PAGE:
Second, in regard to your statement of "Because there is nothing in FISA that says you can OR can't in certain instances...", I am not sure if that is true. However, I don't have time to research this because I have to leave to go meet my husband for dinner. I'll get back to you on this probably some time this weekend, as I'll be too tired to get online once I get home tonight.

Cheers.
Those "dinners" tire me out, too!...:doh

Ta!...:2wave:
 

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cnredd said:
Because there is nothing in FISA that says you can OR can't in certain instances...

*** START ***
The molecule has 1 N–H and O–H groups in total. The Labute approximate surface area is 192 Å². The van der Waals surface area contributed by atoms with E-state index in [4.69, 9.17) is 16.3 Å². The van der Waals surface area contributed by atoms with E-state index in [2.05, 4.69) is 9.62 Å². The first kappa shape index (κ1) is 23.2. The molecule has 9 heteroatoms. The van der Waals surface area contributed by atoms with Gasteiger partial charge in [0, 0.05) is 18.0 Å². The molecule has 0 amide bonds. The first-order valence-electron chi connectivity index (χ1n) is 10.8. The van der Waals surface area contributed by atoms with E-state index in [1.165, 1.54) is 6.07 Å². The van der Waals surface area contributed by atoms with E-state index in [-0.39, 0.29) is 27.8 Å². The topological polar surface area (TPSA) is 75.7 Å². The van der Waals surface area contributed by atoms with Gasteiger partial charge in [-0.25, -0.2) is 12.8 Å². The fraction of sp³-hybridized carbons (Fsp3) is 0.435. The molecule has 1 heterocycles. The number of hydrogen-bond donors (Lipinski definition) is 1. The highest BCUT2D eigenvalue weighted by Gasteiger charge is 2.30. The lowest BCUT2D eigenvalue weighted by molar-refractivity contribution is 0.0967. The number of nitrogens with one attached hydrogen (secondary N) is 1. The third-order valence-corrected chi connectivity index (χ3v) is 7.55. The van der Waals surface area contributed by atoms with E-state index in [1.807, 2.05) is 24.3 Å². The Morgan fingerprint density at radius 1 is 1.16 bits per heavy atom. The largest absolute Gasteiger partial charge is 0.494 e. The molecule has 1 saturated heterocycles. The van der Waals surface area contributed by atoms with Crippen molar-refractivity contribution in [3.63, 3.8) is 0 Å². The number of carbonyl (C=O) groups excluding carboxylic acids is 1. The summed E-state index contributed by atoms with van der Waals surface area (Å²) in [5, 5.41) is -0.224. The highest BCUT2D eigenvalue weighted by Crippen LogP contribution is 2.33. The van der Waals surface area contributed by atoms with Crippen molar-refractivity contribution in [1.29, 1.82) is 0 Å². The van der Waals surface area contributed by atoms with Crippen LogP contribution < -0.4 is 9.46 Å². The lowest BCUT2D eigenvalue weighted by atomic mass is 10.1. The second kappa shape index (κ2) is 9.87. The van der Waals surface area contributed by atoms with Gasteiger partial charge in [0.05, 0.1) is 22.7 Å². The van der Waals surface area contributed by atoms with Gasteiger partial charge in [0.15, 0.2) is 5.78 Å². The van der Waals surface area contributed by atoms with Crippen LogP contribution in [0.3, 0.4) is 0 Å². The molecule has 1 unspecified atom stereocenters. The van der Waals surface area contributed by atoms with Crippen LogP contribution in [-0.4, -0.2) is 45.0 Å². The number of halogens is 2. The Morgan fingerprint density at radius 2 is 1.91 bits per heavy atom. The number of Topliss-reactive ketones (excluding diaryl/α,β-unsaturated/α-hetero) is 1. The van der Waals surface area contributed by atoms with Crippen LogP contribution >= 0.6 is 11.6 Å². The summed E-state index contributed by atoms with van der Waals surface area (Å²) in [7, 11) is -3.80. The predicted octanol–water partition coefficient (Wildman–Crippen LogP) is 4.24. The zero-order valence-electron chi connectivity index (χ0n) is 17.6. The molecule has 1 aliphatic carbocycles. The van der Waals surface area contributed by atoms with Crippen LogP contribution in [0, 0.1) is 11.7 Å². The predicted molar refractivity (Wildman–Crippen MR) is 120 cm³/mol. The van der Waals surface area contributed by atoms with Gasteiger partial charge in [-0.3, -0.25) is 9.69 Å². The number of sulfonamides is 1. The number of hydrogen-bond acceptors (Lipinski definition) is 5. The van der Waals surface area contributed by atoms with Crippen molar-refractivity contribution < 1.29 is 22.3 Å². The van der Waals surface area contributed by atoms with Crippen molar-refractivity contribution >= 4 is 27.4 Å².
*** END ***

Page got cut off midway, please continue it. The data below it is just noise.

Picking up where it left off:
Why did Clinton have FISA amended to include warrentless searches AFTER one was conducted on Aldrich Ames???
As previously noted the Aldrich Ames argument is not an accurate one. ALL CIA employees sign a waver that allows for wiretaps and surveillance WITHOUT a warrant.

Signing a waver is equal to authorization from a court IMHO. It has absolutely nothing to do with what is happening now.